How do we know when the Spirit is in this place? For some it is a Pentecostal experience. Have you ever been to a Pentecostal worship service like the Assemblies of God. At a certain point in the service, people are speaking in tongues, and falling on the floor -- slain in the Spirit, laughing, caught in rapture, or weeping tears of repentance.

How do we know when the Spirit is in this place? For some of us, we just know it. We can’t explain what happens when the Spirit comes. We just know when it happens.

This is what I imagine Pentecost may have sounded like. What you are hearing is a song that caused hysterical pandemonium that broke out at a jazz concert. When jazz is truly swinging, the universe is hard pressed to find a greater manifestation of joy. It happened on July 8, 1956 at the Newport Jazz Festival. Duke Ellington came to Newport in the midst of a critical and commercial slump. The band had not been faring well in recent years. Duke didn’t even have a record deal at the time. That was all about to change.

Around midnight, Duke Ellington and his Orchestra took the stage. They played Billy Straythorn’s “Take the A Train” and then a hastily assembled composition for the festival. Then, after playing “Sophisticated Lady,” Duke announced the next tune, “Diminuendo and Crescendo in Blue” featuring Paul Gonsalves on the tenor sax. It was the last number of the night. Ellington wrote “Diminuendo in Blue” and “Crescendo in Blue” in 1938, but the band hadn’t performed them much in recent years. In fact, Paul Gonsalves didn’t really know the piece. Duke reassured him, telling him that he would guide him in and out of the solo. “Just get out there and blow your tail off,” Ellington told him. What happened next took Newport and the entire Jazz world by joyous storm.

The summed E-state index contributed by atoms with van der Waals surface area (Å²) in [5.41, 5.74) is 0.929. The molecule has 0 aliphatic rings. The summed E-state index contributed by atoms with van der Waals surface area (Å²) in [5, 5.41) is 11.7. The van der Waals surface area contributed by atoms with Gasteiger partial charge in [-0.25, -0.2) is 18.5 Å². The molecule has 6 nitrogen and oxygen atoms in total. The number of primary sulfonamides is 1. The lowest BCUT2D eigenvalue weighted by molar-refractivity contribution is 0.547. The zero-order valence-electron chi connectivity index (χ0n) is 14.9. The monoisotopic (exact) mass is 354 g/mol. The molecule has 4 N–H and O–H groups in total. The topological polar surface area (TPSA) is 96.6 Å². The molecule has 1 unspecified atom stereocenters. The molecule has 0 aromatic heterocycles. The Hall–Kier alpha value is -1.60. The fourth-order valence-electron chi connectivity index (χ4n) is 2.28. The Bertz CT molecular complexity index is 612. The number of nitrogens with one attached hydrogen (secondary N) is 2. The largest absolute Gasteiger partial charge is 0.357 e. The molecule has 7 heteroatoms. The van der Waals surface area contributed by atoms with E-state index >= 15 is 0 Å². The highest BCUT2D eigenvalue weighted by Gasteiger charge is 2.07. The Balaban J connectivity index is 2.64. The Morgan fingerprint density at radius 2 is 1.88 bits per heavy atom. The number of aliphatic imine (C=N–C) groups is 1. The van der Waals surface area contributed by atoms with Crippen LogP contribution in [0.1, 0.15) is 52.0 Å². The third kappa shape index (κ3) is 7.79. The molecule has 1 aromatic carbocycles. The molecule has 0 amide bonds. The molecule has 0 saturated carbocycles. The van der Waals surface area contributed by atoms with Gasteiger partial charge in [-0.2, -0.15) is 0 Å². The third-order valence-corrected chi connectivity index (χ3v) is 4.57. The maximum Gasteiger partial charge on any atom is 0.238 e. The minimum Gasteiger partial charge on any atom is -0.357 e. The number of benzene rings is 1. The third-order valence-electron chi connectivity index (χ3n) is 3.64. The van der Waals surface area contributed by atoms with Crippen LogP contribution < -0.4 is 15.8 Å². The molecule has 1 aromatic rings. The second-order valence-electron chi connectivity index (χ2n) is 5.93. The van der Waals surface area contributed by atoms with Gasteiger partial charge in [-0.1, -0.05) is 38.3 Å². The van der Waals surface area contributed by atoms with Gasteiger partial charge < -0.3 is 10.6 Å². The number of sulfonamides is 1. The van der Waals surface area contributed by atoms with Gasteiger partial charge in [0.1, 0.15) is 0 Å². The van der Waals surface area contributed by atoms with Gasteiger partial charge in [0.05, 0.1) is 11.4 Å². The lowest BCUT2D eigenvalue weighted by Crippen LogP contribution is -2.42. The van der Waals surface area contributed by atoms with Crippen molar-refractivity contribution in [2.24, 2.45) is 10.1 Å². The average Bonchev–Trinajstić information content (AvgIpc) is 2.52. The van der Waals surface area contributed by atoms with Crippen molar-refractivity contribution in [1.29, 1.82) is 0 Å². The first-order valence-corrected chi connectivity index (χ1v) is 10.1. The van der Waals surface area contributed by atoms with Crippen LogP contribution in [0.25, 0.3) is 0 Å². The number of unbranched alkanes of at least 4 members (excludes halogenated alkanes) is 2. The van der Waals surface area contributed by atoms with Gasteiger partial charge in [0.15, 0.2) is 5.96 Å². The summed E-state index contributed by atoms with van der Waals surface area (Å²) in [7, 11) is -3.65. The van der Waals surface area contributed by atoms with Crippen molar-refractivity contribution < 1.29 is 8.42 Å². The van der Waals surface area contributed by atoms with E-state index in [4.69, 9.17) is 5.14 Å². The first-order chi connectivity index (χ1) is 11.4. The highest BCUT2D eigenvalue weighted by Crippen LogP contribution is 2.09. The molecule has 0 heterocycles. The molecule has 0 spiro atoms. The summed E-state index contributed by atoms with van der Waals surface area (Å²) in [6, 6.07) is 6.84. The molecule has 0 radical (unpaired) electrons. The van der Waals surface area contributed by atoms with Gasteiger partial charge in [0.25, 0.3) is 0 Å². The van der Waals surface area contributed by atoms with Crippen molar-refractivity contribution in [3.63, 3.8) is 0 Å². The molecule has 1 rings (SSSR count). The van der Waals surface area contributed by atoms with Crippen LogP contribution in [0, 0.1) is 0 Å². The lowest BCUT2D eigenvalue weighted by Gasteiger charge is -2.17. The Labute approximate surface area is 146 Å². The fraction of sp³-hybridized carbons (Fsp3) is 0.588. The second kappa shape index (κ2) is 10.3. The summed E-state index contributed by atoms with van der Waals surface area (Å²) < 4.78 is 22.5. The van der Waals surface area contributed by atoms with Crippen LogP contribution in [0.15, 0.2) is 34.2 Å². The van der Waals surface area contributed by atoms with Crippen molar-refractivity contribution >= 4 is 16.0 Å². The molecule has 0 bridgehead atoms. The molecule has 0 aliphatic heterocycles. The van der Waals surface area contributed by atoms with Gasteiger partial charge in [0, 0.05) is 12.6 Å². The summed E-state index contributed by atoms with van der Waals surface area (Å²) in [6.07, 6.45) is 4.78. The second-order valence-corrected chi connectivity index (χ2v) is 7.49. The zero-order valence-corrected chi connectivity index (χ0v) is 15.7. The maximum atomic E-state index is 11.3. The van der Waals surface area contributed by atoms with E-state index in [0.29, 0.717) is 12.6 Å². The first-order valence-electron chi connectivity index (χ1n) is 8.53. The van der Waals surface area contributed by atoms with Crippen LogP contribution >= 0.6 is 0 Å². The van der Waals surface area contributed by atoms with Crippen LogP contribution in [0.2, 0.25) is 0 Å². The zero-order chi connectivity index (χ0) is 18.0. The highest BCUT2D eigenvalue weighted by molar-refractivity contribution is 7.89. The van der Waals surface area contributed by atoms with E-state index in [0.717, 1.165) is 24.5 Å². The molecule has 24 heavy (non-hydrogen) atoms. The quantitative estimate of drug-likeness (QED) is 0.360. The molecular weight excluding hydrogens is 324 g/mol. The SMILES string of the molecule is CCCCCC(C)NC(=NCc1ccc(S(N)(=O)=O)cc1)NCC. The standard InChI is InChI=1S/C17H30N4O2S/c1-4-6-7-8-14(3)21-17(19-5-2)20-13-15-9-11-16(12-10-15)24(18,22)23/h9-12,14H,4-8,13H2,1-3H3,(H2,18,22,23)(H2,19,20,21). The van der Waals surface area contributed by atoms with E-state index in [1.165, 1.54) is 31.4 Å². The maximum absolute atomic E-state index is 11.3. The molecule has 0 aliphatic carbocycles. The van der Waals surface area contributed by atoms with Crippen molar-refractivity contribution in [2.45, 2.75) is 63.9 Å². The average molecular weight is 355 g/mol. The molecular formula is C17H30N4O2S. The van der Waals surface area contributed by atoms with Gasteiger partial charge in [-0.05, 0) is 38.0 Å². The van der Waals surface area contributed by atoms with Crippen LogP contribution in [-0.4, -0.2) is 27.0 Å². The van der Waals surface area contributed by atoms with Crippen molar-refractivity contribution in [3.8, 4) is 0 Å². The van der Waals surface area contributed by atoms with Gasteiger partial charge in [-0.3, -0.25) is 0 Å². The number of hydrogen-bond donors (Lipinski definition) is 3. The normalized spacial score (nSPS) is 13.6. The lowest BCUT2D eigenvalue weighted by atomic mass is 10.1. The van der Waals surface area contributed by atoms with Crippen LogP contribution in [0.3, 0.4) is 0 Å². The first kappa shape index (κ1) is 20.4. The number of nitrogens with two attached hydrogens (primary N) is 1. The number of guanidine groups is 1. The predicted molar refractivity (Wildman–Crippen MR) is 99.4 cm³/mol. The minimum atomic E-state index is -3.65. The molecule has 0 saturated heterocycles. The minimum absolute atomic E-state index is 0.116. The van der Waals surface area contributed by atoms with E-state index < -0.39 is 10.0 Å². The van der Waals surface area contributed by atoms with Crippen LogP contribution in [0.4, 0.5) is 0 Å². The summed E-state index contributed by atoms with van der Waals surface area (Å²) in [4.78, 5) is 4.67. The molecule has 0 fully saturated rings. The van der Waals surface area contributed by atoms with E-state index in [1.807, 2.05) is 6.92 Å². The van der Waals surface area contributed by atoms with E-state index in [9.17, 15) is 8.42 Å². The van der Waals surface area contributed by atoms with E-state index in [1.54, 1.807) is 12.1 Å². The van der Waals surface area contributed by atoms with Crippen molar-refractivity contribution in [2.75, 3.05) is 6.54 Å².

Duke opened “Diminuendo and Crescendo” with three rhythmic choruses. Guttural murmurs and shouted exclamations punctuated his piano playing. The band barreled through the arrangement and the first movement reached its climax. Then Gonsalves took center stage. Paul Gonsalves had been with Duke’s band since autumn of 1950. His ballad playing reflected a bit of his personality: He was a shy person -- something of a lost soul. It only within the structured, organic setting of Ellington’s band that Gonsalves could achieve greatness.

Gonsalves dug in with his tenor and started blowing. Somewhere around the seventh chorus, it happened. The crowd began to catch fire. A platinum blond in a black dress began dancing in one of the box seats. Couples broke out into the jitterbug. Soon, 7000 fans were on their feet, dancing, cheering, clapping, and listening to the phenomenal performance. The band and the crowd were one. Gonsalves did not stop until he had played through 27 choruses of blazing hot jazz. The power of that beat and the ferocity of Gonsalves’ solo stirred the crowds to new heights. Duke himself was totally caught up in the moment. The audience was swelling up like a dangerous high tide. By the time the song was done, the band played through 59 choruses.

The producer and the police were worried about a riot. Seeing an opportunity to cut things short, the producer waved to Duke to stop the show and to get off the stage. Instead, Duke grabbed the microphone and reassured the crowd: “Oh, we’ve got a lot more, we’ve got a lot more, we’ve got a lot more.” They played “Tulip or Turnip,” a vocal feature for Ray Nance. Once Nance got on, there was no going back.

As “Tulip or Turnip” ended, George Wein, the producer, seized the microphone. “Duke Ellington, Ladies and Gentlemen! Duke Ellington!” The crowd was in a frenzy. The band exulted, willing to play all night. Listen to the recording and you can hear the producer telling Duke: “That’s it! End of story!”
You can also hear Duke pleading with him, “One more. We can do one more.”
“One more, George. They want one more.”
“No, Duke!”

The crowd was demanding more Ellington. Angry boos mixed with cheering. They wanted another song. George knew that Duke was already trying to think of his next song.
George pleaded. “Let me tell them good night. No more music, Duke. . . “